Looney: Dr. Arthur is too modest. Our practices complement each other because he does a lot of procedures that I don’t, so we frequently exchange patients. Dr. Arthur trained with Jim Andrews, who has really propelled surgery on the elbow for pitching athletes. Due to his extensive training and background, Dr. Arthur treats of a lot of elbow injuries, while I specialize in hip arthroscopy. So, although we do overlap quite a bit, we both have our specialties.
Arthur: Another technological advancement can be seen in cartilage restoration. A lot of knee patients we treated in their 40s are now coming back when they’re 60 needing knee replacements. So, a lot of our interests are now being centered on joint preservation over simple repair. Especially in the knee, we’re using cartilage transplant procedures, where we can correct a defect in the joint using cartilage that we’ve either grown in the lab from a sample the patient provided or from a donor to preserve the original joint rather than replacing it. The procedure is less invasive and produces a better timeline for the patient’s recovery and preserved health down the road.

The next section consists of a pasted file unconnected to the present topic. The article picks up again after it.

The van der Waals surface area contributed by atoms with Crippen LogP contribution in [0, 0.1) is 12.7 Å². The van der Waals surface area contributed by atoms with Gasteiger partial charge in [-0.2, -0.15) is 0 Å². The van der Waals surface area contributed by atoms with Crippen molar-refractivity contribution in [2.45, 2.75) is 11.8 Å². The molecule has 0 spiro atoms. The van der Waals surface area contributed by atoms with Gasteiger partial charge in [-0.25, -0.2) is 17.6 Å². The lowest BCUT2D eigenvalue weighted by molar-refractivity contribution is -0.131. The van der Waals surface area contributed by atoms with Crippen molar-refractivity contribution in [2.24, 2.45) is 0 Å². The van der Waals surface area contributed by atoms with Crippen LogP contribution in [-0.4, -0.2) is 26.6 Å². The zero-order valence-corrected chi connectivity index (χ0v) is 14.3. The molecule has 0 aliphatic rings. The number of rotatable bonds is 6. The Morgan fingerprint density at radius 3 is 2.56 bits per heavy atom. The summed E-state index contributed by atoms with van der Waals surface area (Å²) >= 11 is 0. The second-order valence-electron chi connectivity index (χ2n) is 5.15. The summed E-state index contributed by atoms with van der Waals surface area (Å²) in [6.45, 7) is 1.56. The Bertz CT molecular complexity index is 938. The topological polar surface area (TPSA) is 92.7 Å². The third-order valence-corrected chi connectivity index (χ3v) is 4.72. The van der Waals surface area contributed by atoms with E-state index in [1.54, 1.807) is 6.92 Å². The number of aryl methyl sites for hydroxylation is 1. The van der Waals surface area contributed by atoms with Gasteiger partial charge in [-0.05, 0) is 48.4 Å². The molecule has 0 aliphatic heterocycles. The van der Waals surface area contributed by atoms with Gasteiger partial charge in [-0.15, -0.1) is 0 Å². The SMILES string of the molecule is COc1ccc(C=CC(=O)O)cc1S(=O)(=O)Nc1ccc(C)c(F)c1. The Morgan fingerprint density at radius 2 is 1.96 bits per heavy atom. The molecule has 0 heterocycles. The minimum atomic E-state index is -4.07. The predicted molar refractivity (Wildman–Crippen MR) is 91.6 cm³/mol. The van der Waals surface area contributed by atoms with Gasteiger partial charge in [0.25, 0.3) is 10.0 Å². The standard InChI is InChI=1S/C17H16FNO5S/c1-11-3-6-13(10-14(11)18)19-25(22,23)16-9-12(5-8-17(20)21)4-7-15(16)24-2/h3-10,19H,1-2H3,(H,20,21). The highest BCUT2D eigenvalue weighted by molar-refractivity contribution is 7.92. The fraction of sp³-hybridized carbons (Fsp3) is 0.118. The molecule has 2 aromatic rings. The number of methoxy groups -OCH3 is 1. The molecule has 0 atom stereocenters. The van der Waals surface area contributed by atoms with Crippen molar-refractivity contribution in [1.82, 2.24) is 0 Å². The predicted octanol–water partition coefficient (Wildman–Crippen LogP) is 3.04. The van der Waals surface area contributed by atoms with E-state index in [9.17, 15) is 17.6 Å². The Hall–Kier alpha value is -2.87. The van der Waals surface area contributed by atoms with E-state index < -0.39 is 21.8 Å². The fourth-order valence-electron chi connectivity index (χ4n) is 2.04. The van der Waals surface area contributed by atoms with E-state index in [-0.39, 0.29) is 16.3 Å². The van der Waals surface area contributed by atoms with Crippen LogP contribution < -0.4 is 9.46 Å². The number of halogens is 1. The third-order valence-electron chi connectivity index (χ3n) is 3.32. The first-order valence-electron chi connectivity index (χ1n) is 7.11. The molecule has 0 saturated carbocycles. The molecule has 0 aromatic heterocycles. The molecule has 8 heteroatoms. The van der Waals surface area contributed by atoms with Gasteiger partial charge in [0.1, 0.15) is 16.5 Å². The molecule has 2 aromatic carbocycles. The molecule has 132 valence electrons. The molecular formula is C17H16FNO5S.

Q: How do you determine when it’s safe for an athlete to return to play?
Looney: Sports medicine is really a multidisciplinary specialty, so we’re always working closely with our physical therapists and athletic trainers to coordinate care for our athletes. When we have an injured athlete, we make the determination not only based on what we see in the clinic examination room, but in their functionality as well. We will coordinate with our physical therapists, who have been rehabbing the athlete, as well as the athletic trainer, who works with the athlete daily, to determine if the athlete is ready to return to play. Often, if it’s a major reconstructive surgery, we’ll do a sports-specific functionality test to make sure that they’re ready to play their sport.